Holiday photos with an equestrian twist.
They really do make super cute holiday cards, or if you’re getting your kiddo, SO, or yourself a new equine friend, why not throw in a wreath session? What a sweet way to tell them! I also offer them for equine nonprofits.
Here are some quick tips to ensure you rock your holiday wreath photography session be it with me or on your own.
Tip 1: Desensitize, desensitize, desensitize.
Like everything with your horse, it’s best to desensitize them to having a noisy, poky, potentially edible thing wrapped around their neck. Bits and pieces will likely fall off and that’s okay. Make sure you pick up the fallen pieces and put them somewhere where the horse(s) won’t eat them.
Tip 2: Get show ready.
Groom and prep your horse as if you’re getting ready for a show. Braiding is optional (how cool would your photos look with red and green braids, though?). Put some baby oil on your horse’s muzzle and spray some Show Sheen for that glorious shine. Polish hooves. You can go a number of ways with headgear – bridles always look great; red, green, or leather halters really bring in the holiday feel; or, if you prefer a freer look, I have photo rope halters that are easy to edit out!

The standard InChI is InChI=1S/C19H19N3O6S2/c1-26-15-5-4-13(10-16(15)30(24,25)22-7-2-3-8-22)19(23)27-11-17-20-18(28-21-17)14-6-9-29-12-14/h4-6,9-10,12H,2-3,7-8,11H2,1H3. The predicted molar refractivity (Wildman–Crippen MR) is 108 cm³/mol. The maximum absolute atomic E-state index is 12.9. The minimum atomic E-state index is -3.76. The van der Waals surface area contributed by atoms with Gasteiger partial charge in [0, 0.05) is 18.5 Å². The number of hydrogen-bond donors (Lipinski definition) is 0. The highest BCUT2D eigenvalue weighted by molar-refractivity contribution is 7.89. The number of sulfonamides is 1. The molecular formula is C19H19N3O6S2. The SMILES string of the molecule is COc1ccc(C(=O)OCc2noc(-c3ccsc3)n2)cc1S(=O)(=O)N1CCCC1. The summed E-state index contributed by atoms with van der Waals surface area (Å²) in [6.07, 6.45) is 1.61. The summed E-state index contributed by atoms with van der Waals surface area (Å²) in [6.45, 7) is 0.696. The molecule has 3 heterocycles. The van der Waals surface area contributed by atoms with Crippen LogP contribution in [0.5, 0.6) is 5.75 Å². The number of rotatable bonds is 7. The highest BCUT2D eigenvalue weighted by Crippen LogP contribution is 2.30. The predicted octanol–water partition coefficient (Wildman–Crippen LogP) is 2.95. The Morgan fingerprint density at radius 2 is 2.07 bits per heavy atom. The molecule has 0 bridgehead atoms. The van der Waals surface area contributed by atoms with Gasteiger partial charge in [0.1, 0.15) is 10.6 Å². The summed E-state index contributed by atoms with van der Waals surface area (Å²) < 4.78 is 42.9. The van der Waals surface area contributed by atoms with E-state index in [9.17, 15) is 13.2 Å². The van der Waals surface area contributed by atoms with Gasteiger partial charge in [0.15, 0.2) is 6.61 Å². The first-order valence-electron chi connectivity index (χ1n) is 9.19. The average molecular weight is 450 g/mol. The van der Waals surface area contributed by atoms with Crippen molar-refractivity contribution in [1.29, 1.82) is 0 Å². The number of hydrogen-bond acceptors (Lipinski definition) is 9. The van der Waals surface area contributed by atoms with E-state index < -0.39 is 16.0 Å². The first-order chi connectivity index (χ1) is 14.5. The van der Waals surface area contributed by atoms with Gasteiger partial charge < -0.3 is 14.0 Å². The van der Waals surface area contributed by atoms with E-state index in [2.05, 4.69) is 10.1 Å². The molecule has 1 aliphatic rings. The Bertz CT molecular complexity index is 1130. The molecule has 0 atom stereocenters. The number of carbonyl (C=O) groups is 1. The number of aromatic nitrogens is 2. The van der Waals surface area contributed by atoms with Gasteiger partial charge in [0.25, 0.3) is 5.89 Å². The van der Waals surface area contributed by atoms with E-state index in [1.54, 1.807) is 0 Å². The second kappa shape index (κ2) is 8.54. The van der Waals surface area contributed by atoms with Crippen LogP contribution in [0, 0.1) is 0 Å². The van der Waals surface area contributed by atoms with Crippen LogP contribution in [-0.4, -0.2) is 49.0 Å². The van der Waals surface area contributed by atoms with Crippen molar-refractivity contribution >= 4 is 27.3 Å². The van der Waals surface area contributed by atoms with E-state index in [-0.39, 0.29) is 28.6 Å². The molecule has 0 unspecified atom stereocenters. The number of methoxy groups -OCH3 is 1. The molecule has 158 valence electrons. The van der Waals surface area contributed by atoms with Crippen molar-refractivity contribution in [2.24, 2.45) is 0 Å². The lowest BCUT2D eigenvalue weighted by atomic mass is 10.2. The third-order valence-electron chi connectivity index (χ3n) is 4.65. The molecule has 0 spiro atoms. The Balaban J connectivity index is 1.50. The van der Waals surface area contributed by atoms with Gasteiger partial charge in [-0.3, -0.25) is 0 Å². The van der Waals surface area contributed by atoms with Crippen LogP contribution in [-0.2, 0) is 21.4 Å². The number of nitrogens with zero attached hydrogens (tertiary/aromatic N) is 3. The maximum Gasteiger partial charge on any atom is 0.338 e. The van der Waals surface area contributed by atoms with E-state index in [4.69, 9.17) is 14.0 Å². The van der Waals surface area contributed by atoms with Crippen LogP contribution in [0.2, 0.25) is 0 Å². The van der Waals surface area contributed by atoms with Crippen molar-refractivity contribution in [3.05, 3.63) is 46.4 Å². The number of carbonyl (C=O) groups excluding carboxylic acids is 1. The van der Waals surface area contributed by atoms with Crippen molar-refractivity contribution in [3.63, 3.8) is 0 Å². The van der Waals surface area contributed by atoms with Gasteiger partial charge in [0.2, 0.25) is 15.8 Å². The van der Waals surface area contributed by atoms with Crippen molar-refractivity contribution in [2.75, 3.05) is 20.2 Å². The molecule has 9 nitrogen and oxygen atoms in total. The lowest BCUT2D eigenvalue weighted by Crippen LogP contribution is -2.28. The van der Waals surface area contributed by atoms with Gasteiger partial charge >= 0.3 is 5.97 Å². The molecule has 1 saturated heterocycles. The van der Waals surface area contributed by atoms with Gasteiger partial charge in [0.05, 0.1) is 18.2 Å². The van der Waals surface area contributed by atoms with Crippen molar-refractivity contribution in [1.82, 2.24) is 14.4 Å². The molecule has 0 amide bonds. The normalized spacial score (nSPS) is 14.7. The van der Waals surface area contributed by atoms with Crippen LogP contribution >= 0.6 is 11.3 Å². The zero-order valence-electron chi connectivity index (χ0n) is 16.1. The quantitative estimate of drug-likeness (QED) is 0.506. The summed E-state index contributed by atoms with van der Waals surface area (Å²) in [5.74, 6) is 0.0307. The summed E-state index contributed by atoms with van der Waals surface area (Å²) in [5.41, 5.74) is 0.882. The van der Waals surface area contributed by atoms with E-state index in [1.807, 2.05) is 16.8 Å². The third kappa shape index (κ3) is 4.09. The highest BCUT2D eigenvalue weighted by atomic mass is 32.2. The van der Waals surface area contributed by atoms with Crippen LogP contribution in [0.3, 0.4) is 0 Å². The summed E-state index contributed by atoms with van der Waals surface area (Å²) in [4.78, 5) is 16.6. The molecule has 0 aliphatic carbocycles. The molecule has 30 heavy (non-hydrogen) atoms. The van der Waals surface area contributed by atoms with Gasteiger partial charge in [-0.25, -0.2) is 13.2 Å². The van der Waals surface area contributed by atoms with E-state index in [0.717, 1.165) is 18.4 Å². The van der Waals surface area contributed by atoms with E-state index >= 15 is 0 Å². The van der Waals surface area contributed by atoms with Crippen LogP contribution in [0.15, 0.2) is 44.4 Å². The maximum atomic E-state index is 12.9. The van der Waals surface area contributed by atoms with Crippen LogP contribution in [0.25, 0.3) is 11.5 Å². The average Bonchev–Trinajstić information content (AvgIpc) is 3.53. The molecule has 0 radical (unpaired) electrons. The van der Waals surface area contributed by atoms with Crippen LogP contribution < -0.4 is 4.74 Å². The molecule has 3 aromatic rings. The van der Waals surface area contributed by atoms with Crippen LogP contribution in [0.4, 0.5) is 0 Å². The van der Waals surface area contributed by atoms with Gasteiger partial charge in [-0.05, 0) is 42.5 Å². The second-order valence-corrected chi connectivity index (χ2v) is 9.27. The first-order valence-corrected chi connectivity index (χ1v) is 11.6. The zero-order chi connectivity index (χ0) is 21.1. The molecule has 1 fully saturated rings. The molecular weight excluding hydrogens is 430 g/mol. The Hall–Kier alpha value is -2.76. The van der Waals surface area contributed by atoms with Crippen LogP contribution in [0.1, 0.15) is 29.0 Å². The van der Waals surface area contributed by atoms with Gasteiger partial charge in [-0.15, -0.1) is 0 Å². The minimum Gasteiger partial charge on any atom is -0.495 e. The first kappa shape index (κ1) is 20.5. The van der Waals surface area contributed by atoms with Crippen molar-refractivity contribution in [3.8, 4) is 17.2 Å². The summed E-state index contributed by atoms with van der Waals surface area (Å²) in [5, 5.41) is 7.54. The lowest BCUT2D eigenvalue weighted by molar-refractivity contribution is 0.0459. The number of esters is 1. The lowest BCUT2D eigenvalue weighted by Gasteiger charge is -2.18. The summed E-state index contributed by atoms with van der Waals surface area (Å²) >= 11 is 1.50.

Tip 3: Enlist some help.
For me, photographing black backgrounds is a three-person job – the photographer, the horse handler, and the ‘happy ears’ sound maker/entertainer. Buy your sound-making assistant some lunch or margaritas afterwards, they’ll have earned it.
Tip 4: Declutter the background.
I prefer photographing in barn entryways to get a clean black background. Remove any distractions – muck buckets, spare halters, tractors, etc. are a pain to photoshop out. Sweep the aisleway so that there’s no hay or other smaller distractions around where the horse will be standing.
Tip 5: Pose the horse. Again. And again.
These sessions are a practice in patience. Your horse likely doesn’t understand why we’re making them stand square and making their heads move this way and that. Take breaks if needed and offer a treat every once in a while to let them know they’re doing a good job. Also, get your horse to practice some carrot stretches a few weeks before you plan to shoot.
Tip 6: Hire a professional.
Save yourself some work and hire a pro! Cell phones these days are awesome when it comes to picture quality, but they still don’t quite measure up to professional equipment. I have spent years learning how to pose horses to make them look their best. Through me, you have access to museum-quality prints. I can bring my big box-o-samples for you to get your hands on to feel how amazing they are. Plus, who doesn’t want a giant portrait of their favorite festive horse on their wall?